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Wednesday, 1 December 2004
Page: 125


Senator BARTLETT (Leader of the Australian Democrats) (6:03 PM) —As the name of the Family and Community Services and Veterans' Affairs Legislation Amendment (2004 Election Commitments) Bill 2004 suggests, this legislation puts into place a series of election promises made by the Howard government. It is always welcome when a government keeps its promises, although when those promises fulfil a commitment that is somewhat inconsistent and unfairly applied, as my colleague Senator Greig has always outlined, it is perhaps unfortunate that the government has not seen a little more wisdom along the way and refined those promises to achieve a fairer and more effective result.

Not surprisingly, as my colleague Senator Greig has also outlined, the payment of the seniors concession allowance to self-funded retirees as provided by this bill is simply a cover-up of the failure to implement a promise made long ago. The government promised to provide concessions to self-funded retirees and they failed. Instead, they offer a payment which is of no relevance to concessions.

As part of my comments I want to address the government's continuing failure to implement other promises. The Clarke report into the review of veterans' entitlements was released in January of last year. It was a disgrace that it took the government more than a year to respond to its recommendations, as it finally did earlier this year. As I have said many times, we have a minister who is quite happy to exploit service men and women for his political gain. He is quick to send young Australians to war but is slow to properly recognise the debt this incurs on behalf of the nation and even slower to address some of the legitimate concerns of veterans. The Democrats do not support the Prime Minister in sending troops to Iraq without the endorsement of the Australian parliament, but we do support the right of those veterans when they do return from that or any other conflict to be properly compensated and treated fairly when they can no longer serve.

Whatever our views are on the Iraq war, all of us would like all wars to cease so that we no longer need to have veterans, and people do not have to pay the price and make the sacrifice that they do. But whilst ever we have troops who will put their lives on the line to fight for our country we do have a special obligation to ensure that we do not just pat them on the back when they come back, give them a nice medal and provide a photo opportunity for the Prime Minister, the minister or perhaps a local member. We have a responsibility to continue to support veterans in the many years ahead where often they have direct consequences to deal with as a result of their service.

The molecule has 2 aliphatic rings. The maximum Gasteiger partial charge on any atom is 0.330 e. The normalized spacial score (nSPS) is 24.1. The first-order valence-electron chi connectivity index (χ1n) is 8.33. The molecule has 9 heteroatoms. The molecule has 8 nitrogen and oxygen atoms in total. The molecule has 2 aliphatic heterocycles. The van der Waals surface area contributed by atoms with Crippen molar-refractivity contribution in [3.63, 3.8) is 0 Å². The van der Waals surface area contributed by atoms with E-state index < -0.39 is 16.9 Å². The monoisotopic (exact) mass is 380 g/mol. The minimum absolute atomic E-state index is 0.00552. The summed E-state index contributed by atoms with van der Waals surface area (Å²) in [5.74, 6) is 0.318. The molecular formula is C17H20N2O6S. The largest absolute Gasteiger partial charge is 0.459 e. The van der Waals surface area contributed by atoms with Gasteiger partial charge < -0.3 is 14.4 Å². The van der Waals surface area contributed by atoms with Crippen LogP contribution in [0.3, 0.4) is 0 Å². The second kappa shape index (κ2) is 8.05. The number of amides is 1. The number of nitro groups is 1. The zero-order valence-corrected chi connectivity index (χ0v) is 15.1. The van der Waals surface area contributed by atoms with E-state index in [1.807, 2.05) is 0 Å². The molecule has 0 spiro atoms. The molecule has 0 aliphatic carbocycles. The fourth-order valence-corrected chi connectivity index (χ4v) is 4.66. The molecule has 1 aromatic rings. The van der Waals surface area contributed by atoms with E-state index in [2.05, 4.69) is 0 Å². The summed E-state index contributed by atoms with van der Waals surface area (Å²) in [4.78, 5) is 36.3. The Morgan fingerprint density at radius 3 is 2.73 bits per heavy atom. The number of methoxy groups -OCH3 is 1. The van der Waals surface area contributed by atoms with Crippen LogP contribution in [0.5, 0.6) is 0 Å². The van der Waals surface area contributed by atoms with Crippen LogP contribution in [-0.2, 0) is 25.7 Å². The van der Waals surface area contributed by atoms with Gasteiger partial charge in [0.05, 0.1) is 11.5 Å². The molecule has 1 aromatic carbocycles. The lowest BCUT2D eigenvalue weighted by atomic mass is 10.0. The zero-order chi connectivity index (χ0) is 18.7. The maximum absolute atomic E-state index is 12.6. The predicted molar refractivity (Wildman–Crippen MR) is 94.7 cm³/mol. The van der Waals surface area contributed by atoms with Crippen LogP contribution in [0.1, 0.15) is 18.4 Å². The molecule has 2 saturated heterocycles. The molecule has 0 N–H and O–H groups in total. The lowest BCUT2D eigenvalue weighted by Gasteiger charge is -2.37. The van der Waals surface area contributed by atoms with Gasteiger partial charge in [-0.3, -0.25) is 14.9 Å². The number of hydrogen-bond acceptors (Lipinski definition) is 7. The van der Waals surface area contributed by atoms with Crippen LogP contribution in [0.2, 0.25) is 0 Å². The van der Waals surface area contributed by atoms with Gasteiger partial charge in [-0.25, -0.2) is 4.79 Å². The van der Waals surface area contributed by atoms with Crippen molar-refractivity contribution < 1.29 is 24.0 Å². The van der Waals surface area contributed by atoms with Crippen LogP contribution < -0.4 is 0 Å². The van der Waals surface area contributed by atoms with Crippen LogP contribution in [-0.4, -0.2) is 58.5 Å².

For many years now the Democrats have been calling for a reversal in the erosion in the value of veterans compensation and for the TPI to be fully and properly benchmarked to try to turn around the decline in its value. While the Clarke review bill earlier this year addressed the erosion, regrettably it only did so by half. The TPI payment has long been known as a special rate, and this is what TPI recipients believed they were receiving. Not surprisingly, the majority did not know of it as, or ever refer to it as, `general rate plus above general rate'. But the perception of `general rate plus above general rate' is what the government decided to rely on earlier this year when it indexed only the above general rate to both the consumer price index and the 25 per cent of male total average weekly earnings benchmark. In my view that constituted a broken promise to veterans.

The Democrats believe that the `special rate' is aptly named. It is paid to a veteran whose employability is affected by their war- or defence-caused disabilities where the veteran is further assessed as being unable to undertake remunerative work for more than eight hours a week as a result of their service related incapacity. TPI veterans paid a very high price in many respects—a direct, personal price to their health and their ability to work due to their service to our country.

The government failed to link the whole of the special TPI rate to MTAWE and the CPI as veterans had been led to believe they would. As a consequence, only the rate paid above the general rate TPI is linked to those benchmarks. The general base rate remains indexed only to CPI and, as we have seen over many years now, that will mean it will continue to erode in its real value.

In short, this group of veterans were short-changed because the government decided that only what amounts to 62 per cent of that payment will be linked to the MTAWE benchmark. The overall TPI is currently around 45 per cent of the average weekly wage, and this proportion has been reducing for many years. It was, in my view, a slap in the face to TPI veterans and their families that this decline in value was only half addressed and that therefore the problem will be ongoing. In the words of one TPI organisation, war veteran TPIs have been thrown a bone; however, it was a bone pretty much devoid of meat. I suppose, as a vegetarian, in one sense I should find a more appropriate analogy, but the message is pretty clear. The Democrat policy, which is reflected in our second reading amendment, is that the whole TPI payment should be indexed to the male total average weekly earnings and CPI, whichever is the greater.